8. 8. 6<br /> Relation to measurements<br />Prior or regularization<br />ThomasBayes 1702 - 1761<br /> Denoising By Energy Minimization <br />Many of the proposed image denoising algorithms are related to the minimization of an energy function of the form<br />y : Given measurements <br />x : Unknown to be recovered<br /><ul><li>This is in-fact a Bayesian point of view, adopting the Maximum-A-posteriori Probability (MAP) estimation.
  9. 9. Clearly, the wisdom in such an approach is within the choice of the prior – modeling the images of interest. </li></ul>Sparse and Redundant Representation Modeling of Signals – Theory and Applications <br />By: Michael Elad<br />
  10. 10. 7<br />Energy<br />Smoothness<br />Adapt+ Smooth<br />Robust Statistics<br /><ul><li> Hidden Markov Models,
  11. 11. Compression algorithms as priors,
  12. 12. …</li></ul>Total-Variation<br />Wavelet Sparsity<br />Sparse & Redundant<br /> The Evolution of G(x)<br />During the past several decades we have made all sort of guesses about the prior G(x) for images: <br />Sparse and Redundant Representation Modeling of Signals – Theory and Applications <br />By: Michael Elad<br />
  13. 13. 8<br /><ul><li>Every column in D (dictionary) is a prototype signal (atom).
  14. 14. The vector is generated randomly with few (say L) non-zeros at random locations and with random values. </li></ul>N<br />N<br />A sparse & random vector<br />K<br />A fixed Dictionary<br /> Sparse Modeling of Signals <br />M<br /><ul><li>We shall refer to this model as Sparseland</li></ul>Sparse and Redundant Representation Modeling of Signals – Theory and Applications <br />By: Michael Elad<br />
  15. 15. 9<br />M<br />Multiply by D<br />Sparseland Signals are Special<br />Interesting Model:<br /><ul><li>Simple:Every generated signal is built as a linear combination of fewatoms from our dictionaryD
  16. 16. Rich:A general model: the obtained signals are a union of many low-dimensional Gaussians.
  17. 17. Familiar: We have been using this model in other context for a while now (wavelet, JPEG, …).</li></ul>Sparse and Redundant Representation Modeling of Signals – Theory and Applications <br />By: Michael Elad<br />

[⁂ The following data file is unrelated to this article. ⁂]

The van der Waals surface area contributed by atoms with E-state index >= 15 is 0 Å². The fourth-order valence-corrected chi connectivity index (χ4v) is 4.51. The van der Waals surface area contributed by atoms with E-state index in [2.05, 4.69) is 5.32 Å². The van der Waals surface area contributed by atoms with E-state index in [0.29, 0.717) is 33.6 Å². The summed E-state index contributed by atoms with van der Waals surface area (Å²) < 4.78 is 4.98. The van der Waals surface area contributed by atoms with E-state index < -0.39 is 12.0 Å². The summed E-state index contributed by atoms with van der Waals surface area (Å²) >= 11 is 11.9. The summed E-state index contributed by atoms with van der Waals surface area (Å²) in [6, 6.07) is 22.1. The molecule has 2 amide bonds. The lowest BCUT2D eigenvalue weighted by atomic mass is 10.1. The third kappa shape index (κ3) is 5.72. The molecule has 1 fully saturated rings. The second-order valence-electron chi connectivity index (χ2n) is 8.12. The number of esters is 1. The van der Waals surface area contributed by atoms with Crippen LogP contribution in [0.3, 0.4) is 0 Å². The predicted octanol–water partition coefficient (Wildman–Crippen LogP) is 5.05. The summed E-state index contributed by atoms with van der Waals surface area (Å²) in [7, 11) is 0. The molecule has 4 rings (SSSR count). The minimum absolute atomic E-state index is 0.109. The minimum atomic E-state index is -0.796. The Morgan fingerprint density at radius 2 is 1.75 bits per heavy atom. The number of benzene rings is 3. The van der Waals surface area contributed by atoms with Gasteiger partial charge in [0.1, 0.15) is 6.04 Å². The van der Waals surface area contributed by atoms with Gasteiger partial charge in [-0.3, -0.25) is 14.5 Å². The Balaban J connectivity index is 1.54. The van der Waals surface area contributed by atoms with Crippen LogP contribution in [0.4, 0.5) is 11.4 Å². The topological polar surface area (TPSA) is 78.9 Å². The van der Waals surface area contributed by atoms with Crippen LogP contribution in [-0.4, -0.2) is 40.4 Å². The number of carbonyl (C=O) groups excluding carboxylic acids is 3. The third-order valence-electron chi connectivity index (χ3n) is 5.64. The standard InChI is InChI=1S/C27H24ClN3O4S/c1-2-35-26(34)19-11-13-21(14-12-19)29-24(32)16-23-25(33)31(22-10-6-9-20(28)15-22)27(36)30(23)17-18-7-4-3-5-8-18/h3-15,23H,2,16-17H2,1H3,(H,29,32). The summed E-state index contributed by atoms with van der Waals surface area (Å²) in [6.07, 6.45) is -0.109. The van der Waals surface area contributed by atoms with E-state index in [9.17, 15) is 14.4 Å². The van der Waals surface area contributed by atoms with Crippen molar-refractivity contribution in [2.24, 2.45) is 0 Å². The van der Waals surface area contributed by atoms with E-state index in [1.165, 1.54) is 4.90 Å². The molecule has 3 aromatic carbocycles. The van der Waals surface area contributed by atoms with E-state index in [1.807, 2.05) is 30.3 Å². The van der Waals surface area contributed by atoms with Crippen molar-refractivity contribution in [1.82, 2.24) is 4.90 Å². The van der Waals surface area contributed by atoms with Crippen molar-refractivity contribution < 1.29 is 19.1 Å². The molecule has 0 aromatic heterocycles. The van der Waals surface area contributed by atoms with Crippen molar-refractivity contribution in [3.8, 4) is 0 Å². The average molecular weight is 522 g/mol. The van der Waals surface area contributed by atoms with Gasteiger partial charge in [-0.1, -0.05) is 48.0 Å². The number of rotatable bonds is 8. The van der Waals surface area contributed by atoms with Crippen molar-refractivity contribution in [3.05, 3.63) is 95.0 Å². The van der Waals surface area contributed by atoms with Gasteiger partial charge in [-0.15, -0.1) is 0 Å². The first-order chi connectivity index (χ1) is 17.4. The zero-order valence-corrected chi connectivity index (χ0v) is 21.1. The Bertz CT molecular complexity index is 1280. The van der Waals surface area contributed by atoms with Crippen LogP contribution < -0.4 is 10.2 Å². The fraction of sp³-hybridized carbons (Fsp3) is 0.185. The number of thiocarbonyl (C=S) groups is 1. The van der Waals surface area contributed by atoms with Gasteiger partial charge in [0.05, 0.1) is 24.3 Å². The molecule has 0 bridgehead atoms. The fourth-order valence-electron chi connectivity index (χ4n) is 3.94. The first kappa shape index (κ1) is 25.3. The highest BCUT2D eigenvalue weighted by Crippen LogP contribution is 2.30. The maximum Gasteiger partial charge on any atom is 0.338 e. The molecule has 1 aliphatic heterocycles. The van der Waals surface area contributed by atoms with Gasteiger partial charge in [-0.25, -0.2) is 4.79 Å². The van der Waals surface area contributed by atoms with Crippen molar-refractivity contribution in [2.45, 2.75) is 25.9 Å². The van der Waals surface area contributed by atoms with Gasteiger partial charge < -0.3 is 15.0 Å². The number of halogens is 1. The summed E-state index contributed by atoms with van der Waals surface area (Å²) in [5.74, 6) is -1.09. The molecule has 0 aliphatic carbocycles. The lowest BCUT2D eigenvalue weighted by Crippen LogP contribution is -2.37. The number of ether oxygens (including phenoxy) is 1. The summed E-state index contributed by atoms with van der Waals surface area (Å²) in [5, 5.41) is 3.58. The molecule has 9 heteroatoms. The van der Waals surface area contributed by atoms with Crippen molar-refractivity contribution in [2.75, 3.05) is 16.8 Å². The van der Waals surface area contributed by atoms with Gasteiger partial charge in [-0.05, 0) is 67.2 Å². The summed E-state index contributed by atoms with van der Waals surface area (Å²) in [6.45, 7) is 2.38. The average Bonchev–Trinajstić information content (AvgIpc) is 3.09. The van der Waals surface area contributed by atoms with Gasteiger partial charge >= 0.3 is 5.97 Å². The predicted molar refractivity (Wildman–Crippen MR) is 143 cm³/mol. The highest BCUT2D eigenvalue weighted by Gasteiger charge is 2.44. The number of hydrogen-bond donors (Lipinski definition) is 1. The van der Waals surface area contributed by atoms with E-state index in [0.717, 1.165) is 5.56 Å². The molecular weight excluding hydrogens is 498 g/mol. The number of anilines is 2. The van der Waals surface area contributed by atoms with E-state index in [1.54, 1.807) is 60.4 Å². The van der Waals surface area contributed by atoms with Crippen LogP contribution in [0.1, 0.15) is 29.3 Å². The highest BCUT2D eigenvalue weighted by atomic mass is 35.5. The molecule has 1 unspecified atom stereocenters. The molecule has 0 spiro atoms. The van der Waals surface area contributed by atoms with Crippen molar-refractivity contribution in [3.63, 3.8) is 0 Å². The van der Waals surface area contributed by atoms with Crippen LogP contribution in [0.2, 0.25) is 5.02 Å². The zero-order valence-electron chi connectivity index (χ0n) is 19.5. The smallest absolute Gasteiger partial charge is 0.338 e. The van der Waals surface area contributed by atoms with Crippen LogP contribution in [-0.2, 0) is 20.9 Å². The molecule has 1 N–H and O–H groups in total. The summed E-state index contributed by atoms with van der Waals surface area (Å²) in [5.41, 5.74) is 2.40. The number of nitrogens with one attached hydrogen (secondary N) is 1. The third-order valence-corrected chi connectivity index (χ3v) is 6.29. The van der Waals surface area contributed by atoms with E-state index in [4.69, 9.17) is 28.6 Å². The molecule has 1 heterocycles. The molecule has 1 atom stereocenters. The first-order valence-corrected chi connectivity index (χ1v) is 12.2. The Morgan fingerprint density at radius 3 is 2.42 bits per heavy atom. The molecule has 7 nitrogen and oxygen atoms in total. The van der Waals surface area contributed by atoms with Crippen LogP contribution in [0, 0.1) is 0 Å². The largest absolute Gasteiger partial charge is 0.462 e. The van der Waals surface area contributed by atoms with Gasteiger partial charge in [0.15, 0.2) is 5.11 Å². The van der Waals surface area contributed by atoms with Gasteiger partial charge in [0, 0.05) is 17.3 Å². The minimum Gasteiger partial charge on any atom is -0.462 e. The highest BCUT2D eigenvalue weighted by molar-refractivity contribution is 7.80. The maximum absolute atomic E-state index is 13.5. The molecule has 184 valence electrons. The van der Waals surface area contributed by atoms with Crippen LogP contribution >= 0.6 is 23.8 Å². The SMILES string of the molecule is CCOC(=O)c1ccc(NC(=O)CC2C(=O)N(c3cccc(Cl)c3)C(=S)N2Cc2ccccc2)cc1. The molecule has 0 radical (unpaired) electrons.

18. 18. 10<br />As p  0 we get a count of the non-zeros in the vector<br />1<br />-1<br />+1<br /> Sparse & Redundant Rep. Modeling?<br />Our signal model is thus: <br />Sparse and Redundant Representation Modeling of Signals – Theory and Applications <br />By: Michael Elad<br />
  19. 19. 11<br />D-y= -<br /> Back to Our MAP Energy Function <br /><ul><li>We L0 norm is effectively counting the number of non-zeros in .
  20. 20. The vector  is the representation (sparse/redundant) of the desired signal x.
  21. 21. The core idea: while few (L out of K) atoms can be merged to form the true signal, the noise cannot be fitted well. Thus, we obtain an effective projection of the noise onto a very low-dimensional space, thus getting denoising effect. </li></ul>Sparse and Redundant Representation Modeling of Signals – Theory and Applications <br />By: Michael Elad<br />
  22. 22. 12<br />Wait! There are Some Issues <br /><ul><li>Numerical Problems: How should we solve or approximate the solution of the problem</li></ul> or <br /> or ?<br /><ul><li>Theoretical Problems: Is there a unique sparse representation? If we are to approximate the solution somehow, how close will we get?
  23. 23. Practical Problems: What dictionary D should we use, such that all this leads to effective denoising? Will all this work in applications?</li></ul>Sparse and Redundant Representation Modeling of Signals – Theory and Applications <br />By: Michael Elad<br />
  24. 24. Image Denoising & Beyond Via Learned <br />Dictionaries and Sparse representations<br />By: Michael Elad<br />13<br />To Summarize So Far …<br />Image denoising (and many other problems in image processing) requires a model for the desired image<br />We proposed a model for signals/images based on sparse and redundant representations<br />What do we do? <br />There are some issues: <br />Theoretical<br />How to approximate?<br />What about D?<br />Great! No?<br />
  25. 25. 14<br />Part IITheoretical & Numerical Foundations <br />Sparse and Redundant Representation Modeling of Signals – Theory and Applications <br />By: Michael Elad<br />
  26. 26. Sparse and Redundant <br />Signal Representation, <br />and Its Role in <br />Image Processing<br />15<br /> Lets Start with the Noiseless Problem<br />Suppose we build a signal by the relation<br />We aim to find the signal’s representation: <br />Known <br />Why should we necessarily get ?<br />It might happen that eventually .<br />Uniqueness<br />
  27. 27. 16<br />*<br />Definition:Given a matrix D, =Spark{D} is the smallestnumber of columns that are linearly dependent.<br />Donoho & E. (‘02) <br />Example:<br />Spark = 3<br />* In tensor decomposition, Kruskal defined something similar already in 1989.<br /> Matrix “Spark”<br />Rank = 4<br />Sparse and Redundant Representation Modeling of Signals – Theory and Applications <br />By: Michael Elad<br />